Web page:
Time will tell whether the forms of worship adopted during COVID were just temporary measures or if, in fact, they represent a new normal or even a new Pentecost. I take issue with those who say things like “Church will never be the same,” and I wonder if such claims do harm in diminishing the comfort and encouragement that the average churchgoer received from worship before the pandemic.
Some of the essays veer off into provocative and what I would consider outlandish visions of worship in the future. Writing from a feminist-liberationist perspective, Kate Ott claims that “maximizing forms of digital media can contribute to liberative ecclesiological practices.” In other words, we need more online worship, not less, to help marginalized voices come to the fore.
Another haunting vision comes from Bala Musa and Boye-Nelson Kiamu, who suggest that digital technology will allow leaders to tailor the worship experience more perfectly in the way Facebook tailors a news feed: “when the spiritual atmosphere of worship or outreach is moderated by a computer algorithm that tells the minister, whether a real person or a robot, what the emotional and spiritual states and needs of the worshipers are, ministry can be curated and calibrated to satisfy those needs.”
Heidi Campbell, one of the editors, makes perhaps the most thought-provoking and provocative argument in the entire volume. During the height of the pandemic, I joked that the slogan for virtual church should be “It’s twice as hard to make and half as good.” What my slogan reveals is that, as Campbell points out, I and many pastors (not to say most Christians) see worship as the production of a worship experience.
Campbell makes the unsettling argument that this is unsustainable and unhealthy: “Churches have primarily become about producing a programmed event rather than building communal interactions and relationships.” I think Campbell is right that people come to church for relationships and a sense of community. Pandemic worship may offer an opportunity to use digital technology to connect members of our churches more profoundly and to recognize that the worship event we’re producing from week to week may not be as attractive and binding as we think.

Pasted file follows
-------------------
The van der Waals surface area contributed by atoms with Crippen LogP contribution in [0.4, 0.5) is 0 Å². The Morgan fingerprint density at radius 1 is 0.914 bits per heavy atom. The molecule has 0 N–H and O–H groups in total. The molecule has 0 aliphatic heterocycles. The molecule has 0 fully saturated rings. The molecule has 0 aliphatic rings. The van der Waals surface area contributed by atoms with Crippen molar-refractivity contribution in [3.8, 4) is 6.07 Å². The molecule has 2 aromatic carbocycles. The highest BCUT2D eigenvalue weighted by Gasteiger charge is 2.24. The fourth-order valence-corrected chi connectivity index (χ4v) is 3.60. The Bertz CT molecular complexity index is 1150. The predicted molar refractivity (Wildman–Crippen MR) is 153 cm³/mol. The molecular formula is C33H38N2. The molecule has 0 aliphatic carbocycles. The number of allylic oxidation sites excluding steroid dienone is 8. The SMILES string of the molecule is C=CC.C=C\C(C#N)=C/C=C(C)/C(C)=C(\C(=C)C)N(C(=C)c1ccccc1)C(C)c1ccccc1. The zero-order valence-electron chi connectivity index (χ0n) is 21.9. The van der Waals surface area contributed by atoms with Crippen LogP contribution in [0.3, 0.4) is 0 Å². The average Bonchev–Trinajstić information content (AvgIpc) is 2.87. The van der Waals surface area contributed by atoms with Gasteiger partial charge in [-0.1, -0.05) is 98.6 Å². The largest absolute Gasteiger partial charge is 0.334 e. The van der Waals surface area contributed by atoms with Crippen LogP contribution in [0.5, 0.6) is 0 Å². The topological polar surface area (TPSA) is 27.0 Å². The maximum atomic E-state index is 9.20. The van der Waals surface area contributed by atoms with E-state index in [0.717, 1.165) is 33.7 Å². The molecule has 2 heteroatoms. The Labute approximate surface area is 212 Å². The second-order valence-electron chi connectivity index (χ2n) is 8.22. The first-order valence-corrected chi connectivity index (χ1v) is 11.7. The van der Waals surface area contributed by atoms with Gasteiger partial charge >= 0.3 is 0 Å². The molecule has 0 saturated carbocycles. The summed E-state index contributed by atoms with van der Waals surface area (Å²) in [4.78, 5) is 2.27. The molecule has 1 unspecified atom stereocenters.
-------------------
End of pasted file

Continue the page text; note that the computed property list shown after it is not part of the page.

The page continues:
This collection is thought-provoking, but I would stop short of calling it essential reading. Our current ecclesial moment is too much in flux to build any kind of sustained, convincing argument about the future of digital worship. The essays left me hungry for relevant topics that received little attention. What of hybrid church? It seems to be the way many churches are emerging from the pandemic.
Several authors make the helpful distinction between a broadcast service on Facebook or YouTube and a more interactive platform like Zoom. Broadcast worship has been used for decades by evangelicals and Catholics, but worship that allows interaction between viewers is really novel. Is a hybrid form of worship that includes real interaction between online and in-person participants a possibility? What are the theological and pastoral implications of such a practice?
I wish there had been more reflection and engagement with the now well-documented fact that social media damage young people. Digital church may be a new frontier, but does it risk compromising the gospel if it doesn’t offer a word of judgment about digital culture and its destructive and toxic elements?
The Rev. John Mason Lock is rector of Trinity Episcopal Church, Red Bank, New Jersey.